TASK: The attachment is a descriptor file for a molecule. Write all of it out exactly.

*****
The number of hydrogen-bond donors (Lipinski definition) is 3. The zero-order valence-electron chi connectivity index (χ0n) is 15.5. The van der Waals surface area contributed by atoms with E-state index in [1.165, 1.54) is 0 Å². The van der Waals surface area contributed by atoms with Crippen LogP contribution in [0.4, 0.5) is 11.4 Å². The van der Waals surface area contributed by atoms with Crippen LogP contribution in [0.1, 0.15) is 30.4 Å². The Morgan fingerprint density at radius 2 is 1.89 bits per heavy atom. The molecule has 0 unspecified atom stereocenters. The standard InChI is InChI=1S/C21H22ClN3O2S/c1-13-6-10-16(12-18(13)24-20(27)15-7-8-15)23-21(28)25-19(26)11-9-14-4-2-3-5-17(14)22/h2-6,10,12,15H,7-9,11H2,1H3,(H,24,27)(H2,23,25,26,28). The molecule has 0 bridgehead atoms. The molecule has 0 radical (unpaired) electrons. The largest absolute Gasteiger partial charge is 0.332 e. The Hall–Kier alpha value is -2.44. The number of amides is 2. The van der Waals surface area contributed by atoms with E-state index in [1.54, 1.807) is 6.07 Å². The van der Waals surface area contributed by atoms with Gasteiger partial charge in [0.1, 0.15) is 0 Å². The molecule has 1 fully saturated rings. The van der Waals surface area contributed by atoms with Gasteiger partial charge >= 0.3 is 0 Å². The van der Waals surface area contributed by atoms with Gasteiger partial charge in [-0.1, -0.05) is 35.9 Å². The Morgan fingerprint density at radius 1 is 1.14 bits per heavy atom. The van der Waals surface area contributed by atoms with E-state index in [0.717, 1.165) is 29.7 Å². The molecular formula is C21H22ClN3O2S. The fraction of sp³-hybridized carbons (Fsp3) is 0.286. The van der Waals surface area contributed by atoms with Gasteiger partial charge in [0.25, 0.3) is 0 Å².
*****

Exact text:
The number of hydrogen-bond donors (Lipinski definition) is 3. The zero-order valence-electron chi connectivity index (χ0n) is 15.5. The van der Waals surface area contributed by atoms with E-state index in [1.165, 1.54) is 0 Å². The van der Waals surface area contributed by atoms with Crippen LogP contribution in [0.4, 0.5) is 11.4 Å². The van der Waals surface area contributed by atoms with Crippen LogP contribution in [0.1, 0.15) is 30.4 Å². The Morgan fingerprint density at radius 2 is 1.89 bits per heavy atom. The molecule has 0 unspecified atom stereocenters. The standard InChI is InChI=1S/C21H22ClN3O2S/c1-13-6-10-16(12-18(13)24-20(27)15-7-8-15)23-21(28)25-19(26)11-9-14-4-2-3-5-17(14)22/h2-6,10,12,15H,7-9,11H2,1H3,(H,24,27)(H2,23,25,26,28). The molecule has 0 bridgehead atoms. The molecule has 0 radical (unpaired) electrons. The largest absolute Gasteiger partial charge is 0.332 e. The Hall–Kier alpha value is -2.44. The number of amides is 2. The van der Waals surface area contributed by atoms with E-state index in [1.54, 1.807) is 6.07 Å². The van der Waals surface area contributed by atoms with Gasteiger partial charge in [0.1, 0.15) is 0 Å². The molecule has 1 fully saturated rings. The van der Waals surface area contributed by atoms with Gasteiger partial charge >= 0.3 is 0 Å². The van der Waals surface area contributed by atoms with Gasteiger partial charge in [-0.1, -0.05) is 35.9 Å². The Morgan fingerprint density at radius 1 is 1.14 bits per heavy atom. The van der Waals surface area contributed by atoms with E-state index in [0.717, 1.165) is 29.7 Å². The molecular formula is C21H22ClN3O2S. The fraction of sp³-hybridized carbons (Fsp3) is 0.286. The van der Waals surface area contributed by atoms with Gasteiger partial charge in [0.25, 0.3) is 0 Å².